Publishing FAQ: Your questions about writing and publishing answeredWill you read my book?

No. I’m sorry, but that’s not possible.

If you’re looking for free feedback, your best bet is to find readers in your genre. These should be people who love your genre and read tons of books in that genre. Ask for their thoughts: what did they like? Where did they skip ahead? Were they confused at any point?

Should I finish my manuscript or can I pitch an idea to a publisher?

Yes, you should finish your manuscript, especially if it’s fiction. Sometimes nonfiction will sell when it’s not complete, but for new authors, publishers usually want to see the whole thing. 

Should a publisher charge me money to publish my book?

No! If a publisher asks you for money you should be vary wary. There are tons of shady businesses out there that make it a practice to gouge authors who haven’t done their research. Legitimate publishers don’t charge you to edit or print your manuscript. If you decide to self publish, you will have to pay for some costs up-front, like a cover, editing, and possibly formatting and ads, all depending on your skill-set, but your costs should be in the hundreds, not the thousands, of dollars.

How did you get published?

I started writing years ago–in the Dark Ages before ebooks! I sent query letters to agents back in 2003/2004 because that was the only way to go then. It took me about a year to find an agent. We signed a contract saying that she would represent me, then she sent my book out to the larger publishers. It took about a year to hear back from an interested publisher, Kensington. They bought the rights to publish the first books in the series. Since my agent handled the deal, she gets 15% of all my royalties on those books forever, even if I end our agreement. She is the “agent of record.” About a year later, the first book came out in 2006. Traditional publishing moves slowly! Pre-production for the big houses takes about a year. So from looking for an agent to published book took about 6 years.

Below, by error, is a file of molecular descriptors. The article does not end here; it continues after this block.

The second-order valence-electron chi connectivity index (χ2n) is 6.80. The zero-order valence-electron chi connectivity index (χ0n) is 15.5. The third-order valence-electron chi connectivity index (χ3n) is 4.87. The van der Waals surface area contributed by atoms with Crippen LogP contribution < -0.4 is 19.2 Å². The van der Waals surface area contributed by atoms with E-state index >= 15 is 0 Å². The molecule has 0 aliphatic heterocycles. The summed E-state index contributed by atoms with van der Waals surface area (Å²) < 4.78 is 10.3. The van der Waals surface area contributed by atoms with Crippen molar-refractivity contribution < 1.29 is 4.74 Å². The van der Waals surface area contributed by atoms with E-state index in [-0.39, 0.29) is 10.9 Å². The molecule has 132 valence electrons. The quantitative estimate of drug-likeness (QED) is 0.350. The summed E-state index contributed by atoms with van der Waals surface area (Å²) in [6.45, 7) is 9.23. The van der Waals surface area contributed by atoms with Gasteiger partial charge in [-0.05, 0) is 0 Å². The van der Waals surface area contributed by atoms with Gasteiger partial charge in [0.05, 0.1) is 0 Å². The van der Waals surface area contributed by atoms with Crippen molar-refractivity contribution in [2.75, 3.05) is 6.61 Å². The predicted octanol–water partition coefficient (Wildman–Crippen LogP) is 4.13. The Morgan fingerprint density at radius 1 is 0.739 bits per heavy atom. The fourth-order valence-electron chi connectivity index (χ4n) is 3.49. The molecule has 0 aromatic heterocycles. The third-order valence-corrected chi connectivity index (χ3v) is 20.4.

How did you get into self-publishing?

About 2010, I heard about self-publishing and decided to give it a try. I wrote a new book in a new series (On the Run series). A totally new series was my own. I owned all rights to the work, so I could publish it myself.

How did you learn about writing and self-publishing?

I read books, went to conferences, and listened to podcasts. Some great resources: 


  1. The Creative Penn Podcast–my favorite writing/marketing podcast. 
  2. The SPA Girls Podcast (Self Publishing Authors Podcast)–great source of info writers who are just starting their publishing journey.

A couple of podcast interviews I’ve done with info on publishing and writing: 

  1. Rocking Self Publishing Podcast interview about writing and publishing.
  2. Scott King’s Creator’s Cast podcast interview about writing mysteries and marketing them.
  3. Story Works Round Table podcast interview on cozy mysteries.
  4. Story Works Round Table podcast interview on plotting mysteries.


  1. How to Outline a Cozy Mystery — my own course! :) 
  2. Alida Winternheimer’s The Story Works Guide to Writing Characters.
  3. David Gaughran’s Let’s Get Digital
  4. James Scott Bell’s Plot and Structure.
  5. Debra Dixon’s GMC: Goal, Motivation, Conflict.

What is a hybrid author?

Hybrid is a term used to describe someone who publishes both traditionally and indie publishes. I’ve continued to write the Ellie books for Kensington while also self-publishing on my own.

What are the benefits of going with a traditional publisher?

Kensington has been able to get me reviews in Publishers Weekly, Library Journal, and Kirkus. They also get the book in bookstores during the month it is released, but after that, any unsold copies (especially of the hardcover) go back to the warehouse because there is a whole new crop of books being released and the stores need shelf space for the new releases. 

What are the benefits of self-publishing?

I’ve continued to write the On the Run series and added a new cozy series, Murder on Location, to my indie books. I love the creative freedom and the control I have over pricing, distribution, and marketing. I release a print version of all my books and bookstores are able to order them for customers who request them. It’s really hard to get your book–any book–trad or indie–continuously stocked at bookstores, as I mentioned above about my Ellie books. Most sales are digital now. Even with my Ellie books, I sell far more copies of ebooks than print books. 

Which is better trad or self-publishing?

Both trad and indie publishing have pros and cons and each person has to make the decision for themselves. Keep researching publishing options as you work on polishing your manuscript so that you’re well-informed before you make a decision.